In Years 3 to 6, pupils continue to make good progress, so that they leave the school reaching average standards. There has been a picture of steady improvement over recent years, apart from last year's dip in mathematics. The school is beginning to tackle this through an increased focus on investigative tasks and mathematical language, but there is still more work to be done.
Personal development and well-being
Pupils have very enthusiastic attitudes to school and their lessons, and get on well with others. They have a strong sense of social and moral awareness, and the school is developing their understanding of our multi-cultural society well. Pupils feel safe as there are very few incidents of bullying or racism and they know that there is always an adult to help them. The high profile given to developing healthy lifestyles is paying dividends. Pupils' enjoyment of physical exercise was clearly apparent in the 'Team Superschools' challenge which took place during the inspection.
Pupils are keen to be involved in the school community, for example as members of the school council or as play leaders. They willingly raise money for charities abroad, showing their concern for those in need elsewhere in the world. Pupils' behaviour is good, thanks to the hard work of the school and the recent introduction of 'golden rules' which have motivated pupils. Their attendance has improved significantly since the last inspection, though it dipped again last year to just below average. A small proportion of pupils are still persistently absent. Pupils are adequately prepared for the next stage in their education. Their basic literacy, numeracy and computer skills are satisfactory, though their social skills are good.
Quality of provision
Teaching and learning
Teaching and learning are good, enabling pupils to achieve well. Teachers typically set a good pace in lessons, explaining the objectives for learning clearly and checking pupils' understanding regularly. They plan their lessons carefully and organise their support staff well, so that tasks for pupils are well matched to their particular needs and help is at hand if required. There is a good level of challenge and high expectations for what pupils can achieve, particularly in English. In mathematics, expectations are sometimes lower, and pupils are not always clear about what they have to do.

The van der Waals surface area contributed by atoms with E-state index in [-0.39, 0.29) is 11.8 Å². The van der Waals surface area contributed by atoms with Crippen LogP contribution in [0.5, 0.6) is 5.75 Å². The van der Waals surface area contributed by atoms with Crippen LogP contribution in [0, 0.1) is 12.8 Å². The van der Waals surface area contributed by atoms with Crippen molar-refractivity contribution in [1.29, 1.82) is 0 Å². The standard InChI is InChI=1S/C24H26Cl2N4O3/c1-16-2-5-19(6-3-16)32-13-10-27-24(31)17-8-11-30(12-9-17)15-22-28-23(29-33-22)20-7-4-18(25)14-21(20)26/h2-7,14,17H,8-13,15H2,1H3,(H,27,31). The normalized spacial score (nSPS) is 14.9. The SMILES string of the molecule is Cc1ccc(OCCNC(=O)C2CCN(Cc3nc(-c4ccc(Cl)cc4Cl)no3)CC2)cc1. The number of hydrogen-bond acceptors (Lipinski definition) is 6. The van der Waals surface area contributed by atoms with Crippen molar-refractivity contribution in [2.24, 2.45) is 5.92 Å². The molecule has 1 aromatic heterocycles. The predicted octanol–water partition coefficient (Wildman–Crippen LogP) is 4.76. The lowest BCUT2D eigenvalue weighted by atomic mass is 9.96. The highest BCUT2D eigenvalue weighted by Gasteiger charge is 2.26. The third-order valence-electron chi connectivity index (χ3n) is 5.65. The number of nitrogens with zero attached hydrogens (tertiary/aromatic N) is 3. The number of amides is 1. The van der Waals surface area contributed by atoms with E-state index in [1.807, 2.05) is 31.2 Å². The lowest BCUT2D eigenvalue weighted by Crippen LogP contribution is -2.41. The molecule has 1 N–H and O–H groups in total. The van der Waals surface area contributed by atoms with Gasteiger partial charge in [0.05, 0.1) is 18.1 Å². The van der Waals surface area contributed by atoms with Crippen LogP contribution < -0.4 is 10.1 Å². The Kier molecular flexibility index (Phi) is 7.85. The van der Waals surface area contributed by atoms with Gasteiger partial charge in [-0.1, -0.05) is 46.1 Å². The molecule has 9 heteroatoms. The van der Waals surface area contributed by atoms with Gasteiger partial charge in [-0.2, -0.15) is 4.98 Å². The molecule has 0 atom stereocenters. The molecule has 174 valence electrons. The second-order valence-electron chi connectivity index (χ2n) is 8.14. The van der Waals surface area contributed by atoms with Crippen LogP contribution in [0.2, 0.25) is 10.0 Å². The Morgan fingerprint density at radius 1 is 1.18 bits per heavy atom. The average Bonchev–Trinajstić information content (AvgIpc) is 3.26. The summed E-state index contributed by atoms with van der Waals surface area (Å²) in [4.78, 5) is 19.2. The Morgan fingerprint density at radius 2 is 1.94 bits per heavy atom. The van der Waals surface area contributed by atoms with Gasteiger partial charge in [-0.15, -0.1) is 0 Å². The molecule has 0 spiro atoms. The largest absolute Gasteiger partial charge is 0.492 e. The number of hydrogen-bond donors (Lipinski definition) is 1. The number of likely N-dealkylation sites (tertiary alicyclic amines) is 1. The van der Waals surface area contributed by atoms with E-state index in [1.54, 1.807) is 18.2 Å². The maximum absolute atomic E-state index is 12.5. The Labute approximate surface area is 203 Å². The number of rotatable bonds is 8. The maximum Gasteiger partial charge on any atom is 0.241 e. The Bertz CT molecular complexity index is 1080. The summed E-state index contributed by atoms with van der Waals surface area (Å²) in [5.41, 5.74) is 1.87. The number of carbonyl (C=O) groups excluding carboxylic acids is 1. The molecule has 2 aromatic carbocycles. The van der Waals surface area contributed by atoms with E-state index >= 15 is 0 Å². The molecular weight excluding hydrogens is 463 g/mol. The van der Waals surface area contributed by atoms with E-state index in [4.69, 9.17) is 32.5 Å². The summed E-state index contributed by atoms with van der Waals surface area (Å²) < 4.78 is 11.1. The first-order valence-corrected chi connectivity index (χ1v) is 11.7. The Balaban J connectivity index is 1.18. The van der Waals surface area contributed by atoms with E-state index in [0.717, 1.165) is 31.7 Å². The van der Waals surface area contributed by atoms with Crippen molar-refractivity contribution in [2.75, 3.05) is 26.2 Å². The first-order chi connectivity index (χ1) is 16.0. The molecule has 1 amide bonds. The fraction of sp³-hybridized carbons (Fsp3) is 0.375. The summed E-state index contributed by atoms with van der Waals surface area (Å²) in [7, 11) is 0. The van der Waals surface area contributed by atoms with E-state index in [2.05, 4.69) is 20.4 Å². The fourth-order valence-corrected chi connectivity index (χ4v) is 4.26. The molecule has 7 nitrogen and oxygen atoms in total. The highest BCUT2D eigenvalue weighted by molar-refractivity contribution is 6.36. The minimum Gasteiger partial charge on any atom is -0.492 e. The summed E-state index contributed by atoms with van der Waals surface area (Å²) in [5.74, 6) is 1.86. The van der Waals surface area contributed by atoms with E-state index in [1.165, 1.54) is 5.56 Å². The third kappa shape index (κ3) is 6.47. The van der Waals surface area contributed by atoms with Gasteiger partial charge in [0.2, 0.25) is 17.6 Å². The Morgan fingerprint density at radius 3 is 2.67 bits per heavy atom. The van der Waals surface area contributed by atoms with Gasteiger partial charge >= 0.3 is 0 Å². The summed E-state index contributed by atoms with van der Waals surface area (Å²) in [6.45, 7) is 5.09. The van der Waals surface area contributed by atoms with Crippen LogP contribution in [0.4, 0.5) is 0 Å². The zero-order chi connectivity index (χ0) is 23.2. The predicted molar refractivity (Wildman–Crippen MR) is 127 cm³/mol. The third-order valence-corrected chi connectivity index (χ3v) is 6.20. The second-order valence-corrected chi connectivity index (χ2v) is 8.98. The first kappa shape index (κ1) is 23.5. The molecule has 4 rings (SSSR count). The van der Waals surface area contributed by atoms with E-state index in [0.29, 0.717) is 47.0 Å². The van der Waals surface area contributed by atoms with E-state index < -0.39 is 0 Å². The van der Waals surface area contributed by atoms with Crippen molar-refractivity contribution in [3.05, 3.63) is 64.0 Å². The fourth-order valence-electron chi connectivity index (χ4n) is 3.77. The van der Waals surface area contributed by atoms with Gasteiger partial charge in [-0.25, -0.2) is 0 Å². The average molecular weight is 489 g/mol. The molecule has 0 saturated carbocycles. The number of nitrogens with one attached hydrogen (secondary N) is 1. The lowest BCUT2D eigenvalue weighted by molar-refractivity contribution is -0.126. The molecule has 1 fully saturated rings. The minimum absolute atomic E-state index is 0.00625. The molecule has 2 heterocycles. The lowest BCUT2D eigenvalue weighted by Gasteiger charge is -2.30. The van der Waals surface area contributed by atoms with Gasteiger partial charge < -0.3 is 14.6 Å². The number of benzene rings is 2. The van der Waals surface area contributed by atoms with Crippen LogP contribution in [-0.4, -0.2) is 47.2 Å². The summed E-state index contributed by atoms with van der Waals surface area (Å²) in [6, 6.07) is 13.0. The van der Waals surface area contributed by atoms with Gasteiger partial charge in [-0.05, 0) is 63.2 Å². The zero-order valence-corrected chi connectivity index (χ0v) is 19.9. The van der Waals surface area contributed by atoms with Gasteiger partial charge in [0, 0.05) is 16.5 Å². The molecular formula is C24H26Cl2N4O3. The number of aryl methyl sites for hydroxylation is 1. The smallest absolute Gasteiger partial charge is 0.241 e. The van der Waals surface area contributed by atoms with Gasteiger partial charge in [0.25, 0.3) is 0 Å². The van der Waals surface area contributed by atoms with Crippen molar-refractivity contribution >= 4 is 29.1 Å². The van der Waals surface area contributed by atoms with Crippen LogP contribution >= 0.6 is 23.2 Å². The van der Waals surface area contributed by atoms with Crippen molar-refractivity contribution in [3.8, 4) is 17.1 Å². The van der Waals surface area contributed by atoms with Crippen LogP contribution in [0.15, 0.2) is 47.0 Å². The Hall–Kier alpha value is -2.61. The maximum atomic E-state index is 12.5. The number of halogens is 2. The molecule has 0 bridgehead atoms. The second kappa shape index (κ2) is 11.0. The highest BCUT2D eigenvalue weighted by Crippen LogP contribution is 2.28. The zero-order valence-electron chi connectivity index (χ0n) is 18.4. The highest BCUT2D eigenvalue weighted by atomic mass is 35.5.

Curriculum and other activities
The curriculum has a good balance and coverage of all subjects, giving pupils good opportunities to develop their creativity and their practical skills. It is broad enough to appeal to all pupils, including those with severe or moderate learning difficulties, and those new to learning English. A good programme of visits and visitors helps bring learning to life. Senior staff are aware of the need to make sure that the curriculum offers pupils the chance to develop their mathematical skills more fully and to use their computer skills more widely.
Care, guidance and support
Excellent pastoral care means that pupils feel very safe, secure and ready to learn.
The staff are very responsive to individuals and relationships between adults and children are very supportive. The school has established comprehensive links with external professionals to ensure pupils' well-being. Arrangements for safeguarding pupils fully meet requirements and health and safety are managed well. The before and after school clubs offer pupils good care outside the school day.